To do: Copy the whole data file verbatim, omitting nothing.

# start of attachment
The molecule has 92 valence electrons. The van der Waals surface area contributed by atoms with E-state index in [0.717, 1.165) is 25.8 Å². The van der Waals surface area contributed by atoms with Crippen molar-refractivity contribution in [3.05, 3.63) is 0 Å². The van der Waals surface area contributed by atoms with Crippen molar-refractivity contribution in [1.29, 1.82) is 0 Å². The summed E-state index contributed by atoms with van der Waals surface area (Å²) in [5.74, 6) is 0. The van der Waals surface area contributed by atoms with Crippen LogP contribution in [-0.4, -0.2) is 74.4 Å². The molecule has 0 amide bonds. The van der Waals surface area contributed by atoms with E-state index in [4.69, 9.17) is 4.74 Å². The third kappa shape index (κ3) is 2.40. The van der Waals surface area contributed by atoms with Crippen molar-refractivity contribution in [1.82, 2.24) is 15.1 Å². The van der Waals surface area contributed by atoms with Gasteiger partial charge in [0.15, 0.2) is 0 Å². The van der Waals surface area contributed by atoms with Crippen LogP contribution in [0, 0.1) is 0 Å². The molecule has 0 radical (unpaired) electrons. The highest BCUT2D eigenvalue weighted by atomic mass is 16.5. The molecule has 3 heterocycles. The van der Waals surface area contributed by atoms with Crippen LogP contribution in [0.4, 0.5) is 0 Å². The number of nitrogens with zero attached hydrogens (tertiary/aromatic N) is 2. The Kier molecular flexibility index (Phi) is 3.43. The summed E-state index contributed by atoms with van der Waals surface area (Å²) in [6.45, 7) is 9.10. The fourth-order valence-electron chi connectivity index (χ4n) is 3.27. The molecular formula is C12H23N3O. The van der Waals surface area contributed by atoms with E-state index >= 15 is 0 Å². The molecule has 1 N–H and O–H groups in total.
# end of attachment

The molecule has 92 valence electrons. The van der Waals surface area contributed by atoms with E-state index in [0.717, 1.165) is 25.8 Å². The van der Waals surface area contributed by atoms with Crippen molar-refractivity contribution in [3.05, 3.63) is 0 Å². The van der Waals surface area contributed by atoms with Crippen molar-refractivity contribution in [1.29, 1.82) is 0 Å². The summed E-state index contributed by atoms with van der Waals surface area (Å²) in [5.74, 6) is 0. The van der Waals surface area contributed by atoms with Crippen LogP contribution in [-0.4, -0.2) is 74.4 Å². The molecule has 0 amide bonds. The van der Waals surface area contributed by atoms with E-state index in [4.69, 9.17) is 4.74 Å². The third kappa shape index (κ3) is 2.40. The van der Waals surface area contributed by atoms with Crippen molar-refractivity contribution in [1.82, 2.24) is 15.1 Å². The van der Waals surface area contributed by atoms with Gasteiger partial charge in [0.15, 0.2) is 0 Å². The van der Waals surface area contributed by atoms with Crippen LogP contribution in [0, 0.1) is 0 Å². The molecule has 0 radical (unpaired) electrons. The highest BCUT2D eigenvalue weighted by atomic mass is 16.5. The molecule has 3 heterocycles. The van der Waals surface area contributed by atoms with Crippen LogP contribution in [0.4, 0.5) is 0 Å². The number of nitrogens with zero attached hydrogens (tertiary/aromatic N) is 2. The Kier molecular flexibility index (Phi) is 3.43. The summed E-state index contributed by atoms with van der Waals surface area (Å²) in [6.45, 7) is 9.10. The fourth-order valence-electron chi connectivity index (χ4n) is 3.27. The molecular formula is C12H23N3O. The van der Waals surface area contributed by atoms with E-state index >= 15 is 0 Å². The molecule has 1 N–H and O–H groups in total.